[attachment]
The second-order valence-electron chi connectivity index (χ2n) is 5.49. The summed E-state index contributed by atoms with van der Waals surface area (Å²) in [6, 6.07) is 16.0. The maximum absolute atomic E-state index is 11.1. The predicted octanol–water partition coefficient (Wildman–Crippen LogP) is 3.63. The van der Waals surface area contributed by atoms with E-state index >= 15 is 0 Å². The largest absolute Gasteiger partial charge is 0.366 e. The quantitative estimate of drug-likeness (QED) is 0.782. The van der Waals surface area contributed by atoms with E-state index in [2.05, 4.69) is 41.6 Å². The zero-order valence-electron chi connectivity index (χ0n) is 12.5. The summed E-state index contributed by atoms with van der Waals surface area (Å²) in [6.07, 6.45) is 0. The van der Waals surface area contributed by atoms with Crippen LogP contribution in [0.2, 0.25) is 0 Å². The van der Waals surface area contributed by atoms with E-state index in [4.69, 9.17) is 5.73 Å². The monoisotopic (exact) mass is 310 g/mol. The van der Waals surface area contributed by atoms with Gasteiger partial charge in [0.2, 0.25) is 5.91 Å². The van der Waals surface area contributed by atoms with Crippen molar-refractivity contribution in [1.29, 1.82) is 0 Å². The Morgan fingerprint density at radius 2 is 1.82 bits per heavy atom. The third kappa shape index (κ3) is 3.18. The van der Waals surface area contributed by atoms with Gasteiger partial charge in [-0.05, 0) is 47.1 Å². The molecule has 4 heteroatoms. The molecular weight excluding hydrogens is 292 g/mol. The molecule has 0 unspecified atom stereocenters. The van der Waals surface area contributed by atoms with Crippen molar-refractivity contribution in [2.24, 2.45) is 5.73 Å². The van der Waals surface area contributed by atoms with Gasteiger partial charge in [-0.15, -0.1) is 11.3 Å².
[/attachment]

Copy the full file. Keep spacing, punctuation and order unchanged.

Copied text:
The second-order valence-electron chi connectivity index (χ2n) is 5.49. The summed E-state index contributed by atoms with van der Waals surface area (Å²) in [6, 6.07) is 16.0. The maximum absolute atomic E-state index is 11.1. The predicted octanol–water partition coefficient (Wildman–Crippen LogP) is 3.63. The van der Waals surface area contributed by atoms with E-state index >= 15 is 0 Å². The largest absolute Gasteiger partial charge is 0.366 e. The quantitative estimate of drug-likeness (QED) is 0.782. The van der Waals surface area contributed by atoms with E-state index in [2.05, 4.69) is 41.6 Å². The zero-order valence-electron chi connectivity index (χ0n) is 12.5. The summed E-state index contributed by atoms with van der Waals surface area (Å²) in [6.07, 6.45) is 0. The van der Waals surface area contributed by atoms with Crippen LogP contribution in [0.2, 0.25) is 0 Å². The van der Waals surface area contributed by atoms with E-state index in [4.69, 9.17) is 5.73 Å². The monoisotopic (exact) mass is 310 g/mol. The van der Waals surface area contributed by atoms with Gasteiger partial charge in [0.2, 0.25) is 5.91 Å². The van der Waals surface area contributed by atoms with Crippen molar-refractivity contribution in [1.29, 1.82) is 0 Å². The Morgan fingerprint density at radius 2 is 1.82 bits per heavy atom. The third kappa shape index (κ3) is 3.18. The van der Waals surface area contributed by atoms with Gasteiger partial charge in [-0.05, 0) is 47.1 Å². The molecule has 4 heteroatoms. The molecular weight excluding hydrogens is 292 g/mol. The molecule has 0 unspecified atom stereocenters. The van der Waals surface area contributed by atoms with Crippen molar-refractivity contribution in [2.24, 2.45) is 5.73 Å². The van der Waals surface area contributed by atoms with Gasteiger partial charge in [-0.15, -0.1) is 11.3 Å².